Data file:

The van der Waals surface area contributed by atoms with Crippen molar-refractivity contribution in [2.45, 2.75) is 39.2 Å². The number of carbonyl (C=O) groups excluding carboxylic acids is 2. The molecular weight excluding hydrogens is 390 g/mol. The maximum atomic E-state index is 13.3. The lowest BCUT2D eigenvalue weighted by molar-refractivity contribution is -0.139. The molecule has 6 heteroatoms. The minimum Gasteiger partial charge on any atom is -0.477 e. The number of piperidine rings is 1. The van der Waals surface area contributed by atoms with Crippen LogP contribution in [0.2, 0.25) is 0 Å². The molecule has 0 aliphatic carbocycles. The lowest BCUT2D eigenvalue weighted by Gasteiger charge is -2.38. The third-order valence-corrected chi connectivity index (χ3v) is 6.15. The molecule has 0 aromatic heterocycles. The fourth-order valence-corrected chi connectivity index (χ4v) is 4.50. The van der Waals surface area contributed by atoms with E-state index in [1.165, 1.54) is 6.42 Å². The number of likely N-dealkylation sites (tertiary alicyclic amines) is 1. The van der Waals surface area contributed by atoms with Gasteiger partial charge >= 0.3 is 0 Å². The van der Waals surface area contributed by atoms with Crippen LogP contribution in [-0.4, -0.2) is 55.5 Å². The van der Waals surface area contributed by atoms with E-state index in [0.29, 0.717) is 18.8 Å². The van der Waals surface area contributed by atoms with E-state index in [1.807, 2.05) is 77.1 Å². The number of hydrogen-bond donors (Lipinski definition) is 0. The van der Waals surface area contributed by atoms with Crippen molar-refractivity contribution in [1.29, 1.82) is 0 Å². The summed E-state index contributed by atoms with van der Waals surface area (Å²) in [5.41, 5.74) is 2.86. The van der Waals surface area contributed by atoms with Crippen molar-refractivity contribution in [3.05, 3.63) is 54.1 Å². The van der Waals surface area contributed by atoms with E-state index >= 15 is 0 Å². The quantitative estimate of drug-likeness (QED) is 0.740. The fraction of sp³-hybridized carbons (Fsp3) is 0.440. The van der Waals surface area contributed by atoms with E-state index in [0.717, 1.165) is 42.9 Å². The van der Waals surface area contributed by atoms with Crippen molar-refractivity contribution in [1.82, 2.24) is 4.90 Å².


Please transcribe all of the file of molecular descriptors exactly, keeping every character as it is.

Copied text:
The van der Waals surface area contributed by atoms with Crippen molar-refractivity contribution in [2.45, 2.75) is 39.2 Å². The number of carbonyl (C=O) groups excluding carboxylic acids is 2. The molecular weight excluding hydrogens is 390 g/mol. The maximum atomic E-state index is 13.3. The lowest BCUT2D eigenvalue weighted by molar-refractivity contribution is -0.139. The molecule has 6 heteroatoms. The minimum Gasteiger partial charge on any atom is -0.477 e. The number of piperidine rings is 1. The van der Waals surface area contributed by atoms with Crippen LogP contribution in [0.2, 0.25) is 0 Å². The molecule has 0 aliphatic carbocycles. The lowest BCUT2D eigenvalue weighted by Gasteiger charge is -2.38. The third-order valence-corrected chi connectivity index (χ3v) is 6.15. The molecule has 0 aromatic heterocycles. The fourth-order valence-corrected chi connectivity index (χ4v) is 4.50. The van der Waals surface area contributed by atoms with E-state index in [1.165, 1.54) is 6.42 Å². The number of likely N-dealkylation sites (tertiary alicyclic amines) is 1. The van der Waals surface area contributed by atoms with Gasteiger partial charge >= 0.3 is 0 Å². The van der Waals surface area contributed by atoms with Crippen LogP contribution in [-0.4, -0.2) is 55.5 Å². The van der Waals surface area contributed by atoms with E-state index in [0.29, 0.717) is 18.8 Å². The van der Waals surface area contributed by atoms with E-state index in [1.807, 2.05) is 77.1 Å². The number of hydrogen-bond donors (Lipinski definition) is 0. The van der Waals surface area contributed by atoms with Crippen molar-refractivity contribution in [1.29, 1.82) is 0 Å². The summed E-state index contributed by atoms with van der Waals surface area (Å²) in [5.41, 5.74) is 2.86. The van der Waals surface area contributed by atoms with Crippen molar-refractivity contribution in [3.05, 3.63) is 54.1 Å². The van der Waals surface area contributed by atoms with E-state index >= 15 is 0 Å². The quantitative estimate of drug-likeness (QED) is 0.740. The fraction of sp³-hybridized carbons (Fsp3) is 0.440. The van der Waals surface area contributed by atoms with E-state index in [0.717, 1.165) is 42.9 Å². The van der Waals surface area contributed by atoms with Crippen molar-refractivity contribution in [1.82, 2.24) is 4.90 Å².